We can look forward to the sequel signalled by the ominous ending.

Whish-Wilson’s Frank Swann series is noteworthy for confirming the longstanding coexistence of frankly commerce-driven crime gangs with ideology-based movements and brother books not averse to using crime to raise funds.

The series dramatises local crime and detection in the context of institutionalised social corruption. It also situates Australia in the context of geopolitical power plays. A US fleet is patrolling the Indian Ocean, signalling “American resolve in Iran’s backyard”, as Shore Leave begins in February 1989, and an aircraft carrier is docked at Fremantle.

Whichever way Whish-Wilson’s protagonist turns in the small port city of Free, he collides with organised crime. Take his local pub, for instance: it’s leased to (real-life) Sydney gangster Abe Saffron, who uses it for money laundering.

Even feeling side can be blamed on gangs. Swann, a hardened PI and former detective in his 50s, is gut-wrenchingly unwell at the start of Shore Leave. His learns he has lead poisoning traceable to the pellets still in his body since he was shot five years earlier in a case involving the Junkyard Dogs, chief rivals of the Nongs biker gang.

Whish-Wilson writes succinctly, braiding storylines and keeping chapters brief. In one plot line, Devon Smith, son of a man who joined the Californian Aryan Brotherhood while in San Quentin, offers to supply the Nongs with M16 semi-automatics he will steal from his vessel’s armoury. Novice Devon learns that Australian fans are “all about the colour of the money”.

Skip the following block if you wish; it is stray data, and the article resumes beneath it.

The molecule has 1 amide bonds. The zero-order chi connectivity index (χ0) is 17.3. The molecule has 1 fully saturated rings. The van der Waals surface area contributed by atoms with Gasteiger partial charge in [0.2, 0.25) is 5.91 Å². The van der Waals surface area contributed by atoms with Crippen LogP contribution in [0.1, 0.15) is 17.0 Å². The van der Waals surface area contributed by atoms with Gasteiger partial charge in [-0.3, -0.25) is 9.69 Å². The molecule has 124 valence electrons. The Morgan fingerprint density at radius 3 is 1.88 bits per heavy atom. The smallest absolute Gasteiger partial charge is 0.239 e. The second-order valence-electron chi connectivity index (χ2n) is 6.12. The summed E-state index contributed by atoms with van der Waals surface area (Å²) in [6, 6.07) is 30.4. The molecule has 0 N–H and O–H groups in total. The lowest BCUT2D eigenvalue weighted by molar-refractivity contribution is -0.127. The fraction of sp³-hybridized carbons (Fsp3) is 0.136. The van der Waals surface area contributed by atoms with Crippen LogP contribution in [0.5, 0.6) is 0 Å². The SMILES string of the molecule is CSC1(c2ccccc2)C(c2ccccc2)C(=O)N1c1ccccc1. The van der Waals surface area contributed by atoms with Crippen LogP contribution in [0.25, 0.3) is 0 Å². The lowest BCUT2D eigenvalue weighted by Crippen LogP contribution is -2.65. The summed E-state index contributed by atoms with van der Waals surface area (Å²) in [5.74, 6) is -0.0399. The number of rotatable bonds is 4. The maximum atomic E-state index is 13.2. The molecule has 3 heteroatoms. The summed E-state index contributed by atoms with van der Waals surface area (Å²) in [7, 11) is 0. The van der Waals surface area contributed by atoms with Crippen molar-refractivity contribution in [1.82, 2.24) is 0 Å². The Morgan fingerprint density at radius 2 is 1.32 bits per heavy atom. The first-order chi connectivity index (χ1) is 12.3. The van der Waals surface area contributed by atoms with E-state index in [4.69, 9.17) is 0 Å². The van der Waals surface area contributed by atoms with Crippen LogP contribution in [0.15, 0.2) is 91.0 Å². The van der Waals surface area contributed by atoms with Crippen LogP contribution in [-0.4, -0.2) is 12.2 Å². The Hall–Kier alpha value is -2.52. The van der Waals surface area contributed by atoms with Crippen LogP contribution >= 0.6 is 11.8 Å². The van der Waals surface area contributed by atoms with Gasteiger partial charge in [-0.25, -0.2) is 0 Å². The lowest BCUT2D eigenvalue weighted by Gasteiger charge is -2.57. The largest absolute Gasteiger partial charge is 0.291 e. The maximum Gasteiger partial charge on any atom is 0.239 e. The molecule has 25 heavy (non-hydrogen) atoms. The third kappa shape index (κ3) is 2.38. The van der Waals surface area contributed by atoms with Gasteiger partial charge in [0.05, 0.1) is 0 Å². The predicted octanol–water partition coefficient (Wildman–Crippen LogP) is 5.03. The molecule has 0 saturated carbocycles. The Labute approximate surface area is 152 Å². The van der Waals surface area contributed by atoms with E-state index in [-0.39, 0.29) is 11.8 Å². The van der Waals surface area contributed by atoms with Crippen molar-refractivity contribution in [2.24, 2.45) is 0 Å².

After the bodies of two murdered women are found, the push to locate an AWOL midshipman, African-American Charles Bernier, intensifies. This spells opportunity for far-right groups such as the Australian Patriotic Movement. Claiming solidarity with leftist anti-nuclear groups condemning the American presence, they rage about black sailors “raping our white women” and plan vigilante patrols.

While becoming involved with these cases, Swann is also in contact with a mine owner claiming police are complicit in thefts of his gold in transit. And he’s keeping a mentoring eye on young Lee Southern, whose Indigenous father once led a paramilitary survivalist group making it’s living from gun-running and marijuana plantations.